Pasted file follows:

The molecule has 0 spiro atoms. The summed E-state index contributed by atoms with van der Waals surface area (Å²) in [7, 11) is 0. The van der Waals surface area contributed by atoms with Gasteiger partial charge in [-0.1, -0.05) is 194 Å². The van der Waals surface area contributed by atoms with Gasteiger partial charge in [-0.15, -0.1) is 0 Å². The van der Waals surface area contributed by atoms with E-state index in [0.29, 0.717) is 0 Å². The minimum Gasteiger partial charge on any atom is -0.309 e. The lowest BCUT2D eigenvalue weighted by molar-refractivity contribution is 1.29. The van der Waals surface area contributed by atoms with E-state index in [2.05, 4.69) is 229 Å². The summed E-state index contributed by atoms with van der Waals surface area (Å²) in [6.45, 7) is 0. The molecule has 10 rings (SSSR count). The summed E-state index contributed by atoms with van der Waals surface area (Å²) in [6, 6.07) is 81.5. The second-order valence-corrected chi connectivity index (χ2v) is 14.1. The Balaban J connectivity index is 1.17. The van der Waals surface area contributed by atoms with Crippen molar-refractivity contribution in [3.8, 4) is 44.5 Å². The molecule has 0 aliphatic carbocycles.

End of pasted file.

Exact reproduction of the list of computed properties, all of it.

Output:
The molecule has 0 spiro atoms. The summed E-state index contributed by atoms with van der Waals surface area (Å²) in [7, 11) is 0. The van der Waals surface area contributed by atoms with Gasteiger partial charge in [-0.1, -0.05) is 194 Å². The van der Waals surface area contributed by atoms with Gasteiger partial charge in [-0.15, -0.1) is 0 Å². The van der Waals surface area contributed by atoms with E-state index in [0.29, 0.717) is 0 Å². The minimum Gasteiger partial charge on any atom is -0.309 e. The lowest BCUT2D eigenvalue weighted by molar-refractivity contribution is 1.29. The van der Waals surface area contributed by atoms with E-state index in [2.05, 4.69) is 229 Å². The summed E-state index contributed by atoms with van der Waals surface area (Å²) in [6.45, 7) is 0. The molecule has 10 rings (SSSR count). The summed E-state index contributed by atoms with van der Waals surface area (Å²) in [6, 6.07) is 81.5. The second-order valence-corrected chi connectivity index (χ2v) is 14.1. The Balaban J connectivity index is 1.17. The van der Waals surface area contributed by atoms with Crippen molar-refractivity contribution in [3.8, 4) is 44.5 Å². The molecule has 0 aliphatic carbocycles.